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Bristol-Myers, Celgene agree to $2.2B termination fee in blockbuster deal

Bristol-Myers Squibb Co. and Celgene Corp. have set a $2.2 billion termination fee for their blockbuster $74 billion deal should either party back out before completion.

The companies on Jan. 3 announced the massive deal — the first major pharma M&A activity of 2019 — that will bring the companies together amid increasing competition in the cancer drug markets. The deal is valued at $95 billion including equity, assumed current liabilities and net of current assets, according to data from S&P Global Market Intelligence.

According to a Jan. 4 regulatory document, both companies have set the $2.2 billion penalty in the event that either side terminates the mega deal for any number of reasons.

For instance, Celgene will have to pay the fee if the company finds a better deal elsewhere, or in the event that its board changes its mind about the deal and Bristol-Myers moves to terminate. Bristol-Myers will have to pay the fee if its board changes its recommendation on the deal.

The Bristol-Myers regulatory document also noted that Celgene will be operated as a wholly owned subsidiary of Bristol-Myers. Two members of Celgene's board will be appointed to the new parent company's board as well.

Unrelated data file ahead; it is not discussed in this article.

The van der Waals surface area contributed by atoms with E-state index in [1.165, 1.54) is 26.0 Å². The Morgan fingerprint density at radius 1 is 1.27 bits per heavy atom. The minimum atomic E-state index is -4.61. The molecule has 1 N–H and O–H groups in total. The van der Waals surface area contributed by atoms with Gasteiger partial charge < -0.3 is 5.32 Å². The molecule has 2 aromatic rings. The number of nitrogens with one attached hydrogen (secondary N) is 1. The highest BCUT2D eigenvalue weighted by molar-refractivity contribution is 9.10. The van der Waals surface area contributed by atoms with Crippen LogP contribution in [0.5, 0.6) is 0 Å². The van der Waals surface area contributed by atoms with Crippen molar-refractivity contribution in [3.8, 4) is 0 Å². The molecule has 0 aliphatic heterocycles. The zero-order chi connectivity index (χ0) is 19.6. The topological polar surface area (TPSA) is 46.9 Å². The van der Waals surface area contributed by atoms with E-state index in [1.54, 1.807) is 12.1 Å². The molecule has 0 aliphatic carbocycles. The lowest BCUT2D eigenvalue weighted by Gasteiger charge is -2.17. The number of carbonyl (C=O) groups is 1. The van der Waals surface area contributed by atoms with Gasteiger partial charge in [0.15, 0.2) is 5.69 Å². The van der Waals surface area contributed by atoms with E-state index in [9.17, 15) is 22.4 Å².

A termination fee is a typical clause in an acquisition agreement, and multibillion-dollar deals typically demand a higher penalty. The fees provide some security that both sides will follow through with the deal.

In the pharma space, Takeda Pharmaceutical Co. Ltd.'s $62 billion takeover of Shire PLC calls for a more than $900 million fee if Takeda backs out; however, most regulatory approvals and closing conditions have been met and that deal is expected to close Jan. 8.

According to data from S&P Global Market Intelligence, the Celgene deal is a little more than a billion dollars shy of the $3.5 billion termination fee set for Pfizer Inc.'s failed bid to take over Allergan PLC in 2015, a deal valued at more than $190.8 billion. After the U.S. federal government blocked the deal, both parties mutually agreed to terminate. Pfizer ended up paying just $150 million in fees to Allergan once the terms were settled.